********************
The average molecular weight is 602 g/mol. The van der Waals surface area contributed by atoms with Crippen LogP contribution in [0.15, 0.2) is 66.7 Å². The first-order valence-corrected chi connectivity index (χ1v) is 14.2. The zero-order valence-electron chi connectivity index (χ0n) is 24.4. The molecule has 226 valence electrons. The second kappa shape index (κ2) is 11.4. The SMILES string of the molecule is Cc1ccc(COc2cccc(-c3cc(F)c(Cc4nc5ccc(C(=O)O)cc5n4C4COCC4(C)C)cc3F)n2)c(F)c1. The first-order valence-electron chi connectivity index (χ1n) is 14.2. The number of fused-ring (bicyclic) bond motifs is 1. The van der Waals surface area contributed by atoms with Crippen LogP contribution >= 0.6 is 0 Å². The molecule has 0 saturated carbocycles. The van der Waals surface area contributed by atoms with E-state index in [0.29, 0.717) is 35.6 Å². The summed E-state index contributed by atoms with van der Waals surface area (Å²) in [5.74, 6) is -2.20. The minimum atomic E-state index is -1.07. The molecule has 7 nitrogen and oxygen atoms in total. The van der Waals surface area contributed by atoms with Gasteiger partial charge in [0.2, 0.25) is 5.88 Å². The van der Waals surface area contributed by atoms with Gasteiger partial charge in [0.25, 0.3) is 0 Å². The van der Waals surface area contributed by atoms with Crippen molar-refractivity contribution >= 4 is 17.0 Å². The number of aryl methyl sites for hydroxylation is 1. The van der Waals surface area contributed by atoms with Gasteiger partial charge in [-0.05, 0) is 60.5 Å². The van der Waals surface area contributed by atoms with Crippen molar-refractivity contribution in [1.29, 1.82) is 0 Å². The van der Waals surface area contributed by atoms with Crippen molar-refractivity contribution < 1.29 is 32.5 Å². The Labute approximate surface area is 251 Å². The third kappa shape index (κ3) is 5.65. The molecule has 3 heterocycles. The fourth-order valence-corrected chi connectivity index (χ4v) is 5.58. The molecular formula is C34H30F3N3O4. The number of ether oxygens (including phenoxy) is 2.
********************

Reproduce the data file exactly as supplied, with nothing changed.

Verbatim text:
The average molecular weight is 602 g/mol. The van der Waals surface area contributed by atoms with Crippen LogP contribution in [0.15, 0.2) is 66.7 Å². The first-order valence-corrected chi connectivity index (χ1v) is 14.2. The zero-order valence-electron chi connectivity index (χ0n) is 24.4. The molecule has 226 valence electrons. The second kappa shape index (κ2) is 11.4. The SMILES string of the molecule is Cc1ccc(COc2cccc(-c3cc(F)c(Cc4nc5ccc(C(=O)O)cc5n4C4COCC4(C)C)cc3F)n2)c(F)c1. The first-order valence-electron chi connectivity index (χ1n) is 14.2. The number of fused-ring (bicyclic) bond motifs is 1. The van der Waals surface area contributed by atoms with Crippen LogP contribution >= 0.6 is 0 Å². The molecule has 0 saturated carbocycles. The van der Waals surface area contributed by atoms with E-state index in [0.29, 0.717) is 35.6 Å². The summed E-state index contributed by atoms with van der Waals surface area (Å²) in [5.74, 6) is -2.20. The minimum atomic E-state index is -1.07. The molecule has 7 nitrogen and oxygen atoms in total. The van der Waals surface area contributed by atoms with Gasteiger partial charge in [0.2, 0.25) is 5.88 Å². The van der Waals surface area contributed by atoms with Gasteiger partial charge in [0.25, 0.3) is 0 Å². The van der Waals surface area contributed by atoms with Crippen molar-refractivity contribution >= 4 is 17.0 Å². The number of aryl methyl sites for hydroxylation is 1. The van der Waals surface area contributed by atoms with Gasteiger partial charge in [-0.05, 0) is 60.5 Å². The van der Waals surface area contributed by atoms with Crippen molar-refractivity contribution in [1.29, 1.82) is 0 Å². The van der Waals surface area contributed by atoms with Crippen molar-refractivity contribution < 1.29 is 32.5 Å². The Labute approximate surface area is 251 Å². The third kappa shape index (κ3) is 5.65. The molecule has 3 heterocycles. The fourth-order valence-corrected chi connectivity index (χ4v) is 5.58. The molecular formula is C34H30F3N3O4. The number of ether oxygens (including phenoxy) is 2.